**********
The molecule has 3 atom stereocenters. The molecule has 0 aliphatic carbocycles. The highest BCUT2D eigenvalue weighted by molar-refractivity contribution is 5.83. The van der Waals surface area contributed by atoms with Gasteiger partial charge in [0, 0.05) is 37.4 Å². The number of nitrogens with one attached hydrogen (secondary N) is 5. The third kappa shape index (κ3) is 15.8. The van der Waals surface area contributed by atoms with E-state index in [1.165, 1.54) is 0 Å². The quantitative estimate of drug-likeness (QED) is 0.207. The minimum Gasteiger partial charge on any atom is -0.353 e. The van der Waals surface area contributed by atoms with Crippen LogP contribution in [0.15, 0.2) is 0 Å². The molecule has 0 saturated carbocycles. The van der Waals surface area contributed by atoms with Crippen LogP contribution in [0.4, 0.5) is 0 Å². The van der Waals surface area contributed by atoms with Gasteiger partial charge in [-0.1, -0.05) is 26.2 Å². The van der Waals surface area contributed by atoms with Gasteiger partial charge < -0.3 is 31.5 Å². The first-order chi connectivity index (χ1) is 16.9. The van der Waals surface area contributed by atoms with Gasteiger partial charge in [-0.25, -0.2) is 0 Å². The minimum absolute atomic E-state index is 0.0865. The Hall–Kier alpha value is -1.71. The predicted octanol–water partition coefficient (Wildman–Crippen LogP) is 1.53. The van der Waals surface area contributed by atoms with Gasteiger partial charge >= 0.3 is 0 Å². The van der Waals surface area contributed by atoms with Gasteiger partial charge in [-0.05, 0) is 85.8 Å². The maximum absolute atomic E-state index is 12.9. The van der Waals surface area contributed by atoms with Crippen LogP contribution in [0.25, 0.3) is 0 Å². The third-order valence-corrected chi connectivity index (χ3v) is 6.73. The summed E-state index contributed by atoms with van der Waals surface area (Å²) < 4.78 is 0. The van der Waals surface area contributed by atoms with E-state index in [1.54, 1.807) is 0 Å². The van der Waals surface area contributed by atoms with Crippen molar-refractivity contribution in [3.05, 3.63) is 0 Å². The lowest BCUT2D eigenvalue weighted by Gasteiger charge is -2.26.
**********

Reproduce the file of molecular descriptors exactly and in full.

The molecule has 3 atom stereocenters. The molecule has 0 aliphatic carbocycles. The highest BCUT2D eigenvalue weighted by molar-refractivity contribution is 5.83. The van der Waals surface area contributed by atoms with Gasteiger partial charge in [0, 0.05) is 37.4 Å². The number of nitrogens with one attached hydrogen (secondary N) is 5. The third kappa shape index (κ3) is 15.8. The van der Waals surface area contributed by atoms with E-state index in [1.165, 1.54) is 0 Å². The quantitative estimate of drug-likeness (QED) is 0.207. The minimum Gasteiger partial charge on any atom is -0.353 e. The van der Waals surface area contributed by atoms with Crippen LogP contribution in [0.15, 0.2) is 0 Å². The molecule has 0 saturated carbocycles. The van der Waals surface area contributed by atoms with Crippen LogP contribution in [0.4, 0.5) is 0 Å². The van der Waals surface area contributed by atoms with Gasteiger partial charge in [-0.1, -0.05) is 26.2 Å². The van der Waals surface area contributed by atoms with Gasteiger partial charge < -0.3 is 31.5 Å². The first-order chi connectivity index (χ1) is 16.9. The van der Waals surface area contributed by atoms with Gasteiger partial charge in [-0.25, -0.2) is 0 Å². The minimum absolute atomic E-state index is 0.0865. The Hall–Kier alpha value is -1.71. The predicted octanol–water partition coefficient (Wildman–Crippen LogP) is 1.53. The van der Waals surface area contributed by atoms with Gasteiger partial charge >= 0.3 is 0 Å². The van der Waals surface area contributed by atoms with Gasteiger partial charge in [-0.05, 0) is 85.8 Å². The maximum absolute atomic E-state index is 12.9. The van der Waals surface area contributed by atoms with Crippen LogP contribution in [0.25, 0.3) is 0 Å². The third-order valence-corrected chi connectivity index (χ3v) is 6.73. The summed E-state index contributed by atoms with van der Waals surface area (Å²) < 4.78 is 0. The van der Waals surface area contributed by atoms with E-state index in [1.54, 1.807) is 0 Å². The van der Waals surface area contributed by atoms with Crippen molar-refractivity contribution in [3.05, 3.63) is 0 Å². The lowest BCUT2D eigenvalue weighted by Gasteiger charge is -2.26.